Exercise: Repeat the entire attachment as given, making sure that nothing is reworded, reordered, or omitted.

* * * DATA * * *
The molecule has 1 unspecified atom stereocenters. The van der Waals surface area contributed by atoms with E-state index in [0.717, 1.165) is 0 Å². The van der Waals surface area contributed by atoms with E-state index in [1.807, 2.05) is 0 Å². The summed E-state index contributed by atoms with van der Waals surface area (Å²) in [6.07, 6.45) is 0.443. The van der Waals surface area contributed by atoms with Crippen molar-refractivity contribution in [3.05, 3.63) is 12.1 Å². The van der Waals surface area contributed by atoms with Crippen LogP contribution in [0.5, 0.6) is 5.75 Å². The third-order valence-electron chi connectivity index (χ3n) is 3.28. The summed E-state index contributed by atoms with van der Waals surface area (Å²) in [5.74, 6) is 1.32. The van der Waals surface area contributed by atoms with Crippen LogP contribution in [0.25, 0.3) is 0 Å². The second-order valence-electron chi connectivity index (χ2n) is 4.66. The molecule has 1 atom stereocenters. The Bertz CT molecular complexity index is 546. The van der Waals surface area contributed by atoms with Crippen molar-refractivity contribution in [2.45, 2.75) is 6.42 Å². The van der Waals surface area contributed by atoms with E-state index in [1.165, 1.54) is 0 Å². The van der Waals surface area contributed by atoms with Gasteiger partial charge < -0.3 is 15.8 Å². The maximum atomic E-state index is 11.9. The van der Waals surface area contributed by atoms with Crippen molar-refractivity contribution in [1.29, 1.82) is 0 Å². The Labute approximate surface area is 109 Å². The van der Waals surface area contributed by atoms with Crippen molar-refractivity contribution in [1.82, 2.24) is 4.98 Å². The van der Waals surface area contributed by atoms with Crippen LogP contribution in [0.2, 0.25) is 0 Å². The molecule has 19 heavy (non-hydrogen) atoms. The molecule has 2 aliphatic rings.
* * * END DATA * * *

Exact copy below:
The molecule has 1 unspecified atom stereocenters. The van der Waals surface area contributed by atoms with E-state index in [0.717, 1.165) is 0 Å². The van der Waals surface area contributed by atoms with E-state index in [1.807, 2.05) is 0 Å². The summed E-state index contributed by atoms with van der Waals surface area (Å²) in [6.07, 6.45) is 0.443. The van der Waals surface area contributed by atoms with Crippen molar-refractivity contribution in [3.05, 3.63) is 12.1 Å². The van der Waals surface area contributed by atoms with Crippen LogP contribution in [0.5, 0.6) is 5.75 Å². The third-order valence-electron chi connectivity index (χ3n) is 3.28. The summed E-state index contributed by atoms with van der Waals surface area (Å²) in [5.74, 6) is 1.32. The van der Waals surface area contributed by atoms with Crippen LogP contribution in [0.25, 0.3) is 0 Å². The second-order valence-electron chi connectivity index (χ2n) is 4.66. The molecule has 1 atom stereocenters. The Bertz CT molecular complexity index is 546. The van der Waals surface area contributed by atoms with Crippen molar-refractivity contribution in [2.45, 2.75) is 6.42 Å². The van der Waals surface area contributed by atoms with E-state index in [1.165, 1.54) is 0 Å². The van der Waals surface area contributed by atoms with Gasteiger partial charge < -0.3 is 15.8 Å². The maximum atomic E-state index is 11.9. The van der Waals surface area contributed by atoms with Crippen molar-refractivity contribution in [1.29, 1.82) is 0 Å². The Labute approximate surface area is 109 Å². The van der Waals surface area contributed by atoms with Crippen molar-refractivity contribution in [1.82, 2.24) is 4.98 Å². The van der Waals surface area contributed by atoms with Crippen LogP contribution in [0.2, 0.25) is 0 Å². The molecule has 19 heavy (non-hydrogen) atoms. The molecule has 2 aliphatic rings.